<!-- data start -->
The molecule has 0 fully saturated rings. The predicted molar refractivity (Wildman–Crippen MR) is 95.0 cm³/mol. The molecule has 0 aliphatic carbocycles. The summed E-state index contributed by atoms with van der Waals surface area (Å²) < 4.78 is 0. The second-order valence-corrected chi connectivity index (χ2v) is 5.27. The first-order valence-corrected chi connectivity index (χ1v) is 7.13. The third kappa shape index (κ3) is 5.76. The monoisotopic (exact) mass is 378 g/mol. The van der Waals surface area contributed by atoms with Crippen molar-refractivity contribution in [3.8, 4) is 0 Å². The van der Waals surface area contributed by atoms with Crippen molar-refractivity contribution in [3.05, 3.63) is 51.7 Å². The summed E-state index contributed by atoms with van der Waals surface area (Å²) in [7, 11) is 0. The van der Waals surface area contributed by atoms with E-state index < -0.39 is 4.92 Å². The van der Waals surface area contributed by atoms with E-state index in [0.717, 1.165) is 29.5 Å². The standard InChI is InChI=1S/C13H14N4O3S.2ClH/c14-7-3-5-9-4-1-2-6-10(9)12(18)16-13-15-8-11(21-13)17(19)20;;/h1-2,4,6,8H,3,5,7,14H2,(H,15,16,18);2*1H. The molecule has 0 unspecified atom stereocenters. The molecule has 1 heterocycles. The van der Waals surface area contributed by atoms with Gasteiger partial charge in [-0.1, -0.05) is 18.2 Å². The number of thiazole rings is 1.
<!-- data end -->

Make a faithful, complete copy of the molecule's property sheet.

The molecule has 0 fully saturated rings. The predicted molar refractivity (Wildman–Crippen MR) is 95.0 cm³/mol. The molecule has 0 aliphatic carbocycles. The summed E-state index contributed by atoms with van der Waals surface area (Å²) < 4.78 is 0. The second-order valence-corrected chi connectivity index (χ2v) is 5.27. The first-order valence-corrected chi connectivity index (χ1v) is 7.13. The third kappa shape index (κ3) is 5.76. The monoisotopic (exact) mass is 378 g/mol. The van der Waals surface area contributed by atoms with Crippen molar-refractivity contribution in [3.8, 4) is 0 Å². The van der Waals surface area contributed by atoms with Crippen molar-refractivity contribution in [3.05, 3.63) is 51.7 Å². The summed E-state index contributed by atoms with van der Waals surface area (Å²) in [7, 11) is 0. The van der Waals surface area contributed by atoms with E-state index < -0.39 is 4.92 Å². The van der Waals surface area contributed by atoms with E-state index in [0.717, 1.165) is 29.5 Å². The standard InChI is InChI=1S/C13H14N4O3S.2ClH/c14-7-3-5-9-4-1-2-6-10(9)12(18)16-13-15-8-11(21-13)17(19)20;;/h1-2,4,6,8H,3,5,7,14H2,(H,15,16,18);2*1H. The molecule has 0 unspecified atom stereocenters. The molecule has 1 heterocycles. The van der Waals surface area contributed by atoms with Gasteiger partial charge in [-0.1, -0.05) is 18.2 Å². The number of thiazole rings is 1.